Facts and Data

Official Unesco Page

Basis Data:
Unesco World heritage since: 2011
Size of heritage: 74,180 ha
- Buffer zone: 59,177 ha

Longitude: 35,434°
Latitude: 29,640°


The 74,000-hectare property, inscribed as a mixed natural and cultural site, is situated in southern Jordan, near the border with Saudi Arabia. It features a varied desert landscape consisting of a range of narrow gorges, natural arches, towering cliffs, ramps, massive landslides and caverns. Petroglyphs, inscriptions and archaeological remains in the site testify to 12,000 years of human occupation and interaction with the natural environment. The combination of 25,000 rock carvings with 20,000 inscriptions trace the evolution of human thought and the early development of the alphabet. The site illustrates the evolution of pastoral, agricultural and urban activity in the region.

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Wadi Rum Protected Area: A Jewel of Jordan's Desert

The Wadi Rum Protected Area, located in southern Jordan at coordinates N29 38 23 E35 26 2, is a UNESCO World Heritage site renowned for its breathtaking desert landscapes and rich cultural heritage. Spanning over 74,000 hectares, this protected area is a true gem of the Arabian Desert, attracting visitors from around the world.


The history of Wadi Rum dates back thousands of years, with evidence of human presence dating as far back as prehistoric times. The area has been inhabited by various civilizations, including the Nabateans, Romans, and Bedouins, each leaving their mark on the landscape and culture.

The Nabateans, an ancient Arab civilization, established trade routes through Wadi Rum, leaving behind rock inscriptions and carvings that still exist today. The Romans later utilized the area as a military outpost, evident from the remains of fortresses and watchtowers scattered throughout the desert.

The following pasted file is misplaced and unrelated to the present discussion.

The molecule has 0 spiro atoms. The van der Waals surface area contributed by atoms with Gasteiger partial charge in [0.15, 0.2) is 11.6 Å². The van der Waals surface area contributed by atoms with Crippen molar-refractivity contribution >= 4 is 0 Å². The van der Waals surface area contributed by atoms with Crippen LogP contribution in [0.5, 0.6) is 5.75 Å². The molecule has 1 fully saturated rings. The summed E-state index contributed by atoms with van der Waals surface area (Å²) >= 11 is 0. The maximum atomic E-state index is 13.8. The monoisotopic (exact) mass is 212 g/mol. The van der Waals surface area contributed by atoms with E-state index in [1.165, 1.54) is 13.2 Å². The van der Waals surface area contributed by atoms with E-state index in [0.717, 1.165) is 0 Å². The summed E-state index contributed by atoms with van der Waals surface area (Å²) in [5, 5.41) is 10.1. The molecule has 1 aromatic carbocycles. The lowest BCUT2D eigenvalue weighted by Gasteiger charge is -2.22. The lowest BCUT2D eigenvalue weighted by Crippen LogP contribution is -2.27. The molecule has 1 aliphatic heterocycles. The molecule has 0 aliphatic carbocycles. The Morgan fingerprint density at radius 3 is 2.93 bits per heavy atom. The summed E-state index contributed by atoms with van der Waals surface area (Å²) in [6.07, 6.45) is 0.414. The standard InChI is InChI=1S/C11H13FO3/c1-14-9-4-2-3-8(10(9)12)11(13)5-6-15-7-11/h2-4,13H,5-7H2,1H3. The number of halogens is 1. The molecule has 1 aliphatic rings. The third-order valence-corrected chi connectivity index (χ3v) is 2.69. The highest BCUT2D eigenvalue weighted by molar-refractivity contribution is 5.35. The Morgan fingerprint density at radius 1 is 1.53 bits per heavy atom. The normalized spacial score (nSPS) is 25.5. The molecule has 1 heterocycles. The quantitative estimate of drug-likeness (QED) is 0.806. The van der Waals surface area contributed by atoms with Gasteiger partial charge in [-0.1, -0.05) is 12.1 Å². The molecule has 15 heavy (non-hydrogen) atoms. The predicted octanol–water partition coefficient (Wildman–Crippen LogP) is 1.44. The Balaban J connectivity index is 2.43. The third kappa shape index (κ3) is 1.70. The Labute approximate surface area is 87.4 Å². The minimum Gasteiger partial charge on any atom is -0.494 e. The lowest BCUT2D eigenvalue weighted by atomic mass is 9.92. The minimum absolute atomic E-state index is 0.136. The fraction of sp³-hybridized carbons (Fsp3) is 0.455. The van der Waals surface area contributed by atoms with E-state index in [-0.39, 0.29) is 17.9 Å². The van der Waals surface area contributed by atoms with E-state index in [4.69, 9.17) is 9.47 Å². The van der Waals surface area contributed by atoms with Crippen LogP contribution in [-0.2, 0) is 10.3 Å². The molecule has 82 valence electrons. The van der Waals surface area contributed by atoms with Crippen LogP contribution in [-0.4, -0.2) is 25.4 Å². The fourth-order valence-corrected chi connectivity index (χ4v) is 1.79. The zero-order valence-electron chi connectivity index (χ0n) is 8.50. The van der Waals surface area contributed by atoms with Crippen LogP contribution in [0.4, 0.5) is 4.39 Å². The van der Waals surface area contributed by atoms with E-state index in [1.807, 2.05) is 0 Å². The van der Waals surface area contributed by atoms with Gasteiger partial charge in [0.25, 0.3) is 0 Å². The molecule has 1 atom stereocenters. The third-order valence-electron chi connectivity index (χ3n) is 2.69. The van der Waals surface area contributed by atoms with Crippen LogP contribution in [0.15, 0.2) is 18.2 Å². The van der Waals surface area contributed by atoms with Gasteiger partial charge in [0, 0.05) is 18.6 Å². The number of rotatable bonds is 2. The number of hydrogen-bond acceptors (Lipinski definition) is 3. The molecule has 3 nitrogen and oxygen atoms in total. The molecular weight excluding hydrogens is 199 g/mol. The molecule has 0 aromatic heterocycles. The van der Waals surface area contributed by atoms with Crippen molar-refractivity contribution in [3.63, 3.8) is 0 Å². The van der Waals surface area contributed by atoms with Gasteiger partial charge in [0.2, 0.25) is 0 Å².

However, it is the Bedouin people who have had the most significant influence on Wadi Rum. For centuries, Bedouin tribes have called this desert their home, living a nomadic lifestyle in harmony with the land. Their traditions, customs, and knowledge of the desert have been passed down through generations, contributing to the unique cultural heritage of the area.

Current State

Today, the Wadi Rum Protected Area is carefully managed to preserve its natural and cultural significance. The desert landscape, characterized by towering sandstone mountains, vast sand dunes, and narrow canyons, remains largely untouched by modern development.

The area is home to a diverse range of flora and fauna, adapted to the harsh desert environment. Acacia trees, wildflowers, and herbs dot the landscape, providing sustenance for the wildlife that includes ibex, gazelles, and various bird species. The protected area also serves as a sanctuary for endangered species such as the Arabian oryx and the Syrian wolf.

Visitors to Wadi Rum can explore the desert through various activities, such as guided jeep tours, camel rides, and hiking. The unique rock formations, such as the famous "Seven Pillars of Wisdom," named after T.E. Lawrence's book, offer awe-inspiring vistas and opportunities for rock climbing and mountaineering.

Furthermore, the cultural heritage of the Bedouin people is celebrated and shared with visitors. Bedouin camps offer a glimpse into their traditional way of life, with opportunities to experience their hospitality, cuisine, and music. Bedouin guides also provide insights into the history, geology, and folklore of the area, enriching the visitor's experience.

Efforts are continuously made to ensure sustainable tourism in Wadi Rum. Local communities actively participate in the management of the protected area, benefiting from tourism while preserving their cultural identity and natural surroundings. Eco-friendly practices, such as waste management and renewable energy initiatives, are implemented to minimize the impact on the fragile desert ecosystem.

In conclusion, the Wadi Rum Protected Area in Jordan is a UNESCO World Heritage site of immense natural and cultural value. Its ancient history, stunning desert landscapes, and the enduring traditions of the Bedouin people make it a must-visit destination for those seeking an unforgettable experience in the heart of the Arabian Desert.